THE STATEMENT (webcast)
15/04/2020 - 17/04/2020
COVID-19 Lockdown Festival 2020
NDT is proud to present ‘The Statement’ by Canadian choreographer Crystal Pite!
After its premiere in 2016, the piece was performed worldwide and received critical acclaim by both the Dutch and foreign press that honed in on its jarring relevance in a neoliberal capitalist world. Dutch newspaper de Volkskrant professed it to be become an NDT classic and “a contemporary successor to Kurt Jooss’s Green Table.” – ★★★★★
According to Pite herself “’The Statement’ is a wedge of realism; cold and current. We recognize both the characters and the language as being of our world and our time. ‘The Statement’ is a one-act play, with four characters locked in their own battle for control, and with the morality of their actions: they have been tasked with fueling a conflict in a distant country. […] Now, being asked to take responsibility for their actions in order to exonerate their superiors, a conflict is rising within their department.”
Dance-theatre , Dance , Contemporary dance ,
A political statement with tenderness and benevolent intent.
Review by Caitlin Halmarick 19th Apr 2020
Art is innately political. It is constantly probing at the underlying thoughts and feelings of its audiences and therefore forces us to contend with the political values and experiences we have. NDT’s (Netherlands Dance Theatre) online presentation of Crystal Pite’s The Statement beautifully illustrates theatre and dance’s ability to make political statements with tenderness and benevolent intent.
Marketed as a play, The Statement encompasses gestural dance, contemporary dance, and pre-recorded spoken word as its accompanying sound. The dialogue is the driving force of the piece, with the dancers interpreting the script with ‘everyday’ gesture that eventually elaborates into athletic contemporary dance. Written by Pite’s frequent collaborator Jonathon Young, The Statement’s script is a preeminent part of the play. Along with the set of a large boardroom table and costumes of business attire, the script provides a clear context and setting of a politically influenced department needing to provide a statement of working independently to “upstairs”, after the strike of tragedy. With the opening lines of “Oh God, Oh God, Oh God”, the audience is brought into a world of desperation and calamity. Young’s writing cleverly exposes the information needed to have a firm grasp on the context of the scene whilst leaving enough mystery around the exact people involved, the specific misfortune that occurred, and the consequences of peoples’ actions and inactions. As a result, the audience can easily relate to the play as it is a common political issue of our time; superiors in a company ordering a department to release a public statement that places the blame of a tragic conflict on the department itself and not on the orders of those in a superior position.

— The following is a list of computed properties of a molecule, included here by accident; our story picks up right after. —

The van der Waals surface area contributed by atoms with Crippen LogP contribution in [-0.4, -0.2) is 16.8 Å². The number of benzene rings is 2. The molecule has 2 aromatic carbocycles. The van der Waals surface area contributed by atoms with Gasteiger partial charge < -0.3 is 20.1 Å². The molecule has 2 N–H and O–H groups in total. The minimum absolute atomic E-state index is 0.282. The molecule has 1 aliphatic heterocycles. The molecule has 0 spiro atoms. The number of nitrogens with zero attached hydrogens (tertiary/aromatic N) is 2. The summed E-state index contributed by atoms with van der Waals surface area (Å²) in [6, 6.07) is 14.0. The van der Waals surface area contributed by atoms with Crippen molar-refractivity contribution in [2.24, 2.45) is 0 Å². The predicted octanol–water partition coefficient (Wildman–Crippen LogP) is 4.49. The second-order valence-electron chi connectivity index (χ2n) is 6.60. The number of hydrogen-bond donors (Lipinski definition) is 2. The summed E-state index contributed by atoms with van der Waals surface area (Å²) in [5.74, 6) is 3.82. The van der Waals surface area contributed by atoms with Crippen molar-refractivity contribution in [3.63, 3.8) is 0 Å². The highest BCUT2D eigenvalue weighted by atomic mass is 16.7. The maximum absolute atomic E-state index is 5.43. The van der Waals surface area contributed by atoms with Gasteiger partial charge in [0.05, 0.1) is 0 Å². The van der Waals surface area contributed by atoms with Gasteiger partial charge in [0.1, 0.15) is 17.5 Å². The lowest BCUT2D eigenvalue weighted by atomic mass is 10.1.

Apart from the spoken word, the main language used in The Statement is gestural, interactive dance. This keeps the situation very relatable to the audience as the movements presented are an everyday occurrence in their own lives in a situation that is relatable to all in the workforce. When an audience feels that they can relate to what is being presented they are more open to deep engagement and receiving new ideas, which therefore enables The Statement to create more of an impact with its political message of superiors exercising control, and conflicting moralities. Once the context and intention are clearly set, the everyday gestural movement is then extrapolated into a more athletic, abstract contemporary dance that draws focus to the interaction of the dancers’ whole bodies. It is common for Pite’s works to use this technique of establishing a clear, relatable narrative using ‘pedestrian’ movement, and then taking the established premise and expanding, using the dancers’ full range of motion and expression in abstract dance and physical interaction, resulting in a clear message being conveyed.
The Statement made a huge impact on me personally, and how I view theatre and dance’s cultural responsibility, and ability to explain the seemingly unexplainable when regarding current events. Art is innately political and philosophical, and dance should be a contributing voice to this expression. Dance should not simply be a form of escapism, a way to flee one’s troubles and enter another world of make-believe and all-encompassing benevolence (although that is, of course, a valuable element of dance), but also is a method of discussing the political and moral concerns of each generation in society. The Statement is an exemplary demonstration of exactly how art and dance can achieve this. It is a fictional insider’s look into a political circumstance that today’s world often finds itself in, and I applaud Pite for creating a political work without being too unsympathetically forthright.
Choreographer Crystal Pite has been quoted saying, “Art is meant to keep channels open towards the humane”, and The Statement achieves this to no end. Apart from being a worldly, political piece, The Statement allows the audience to draw value from what they discover about themselves in the process of observing this inquisitive work of art.
Copyright © belongs to the reviewer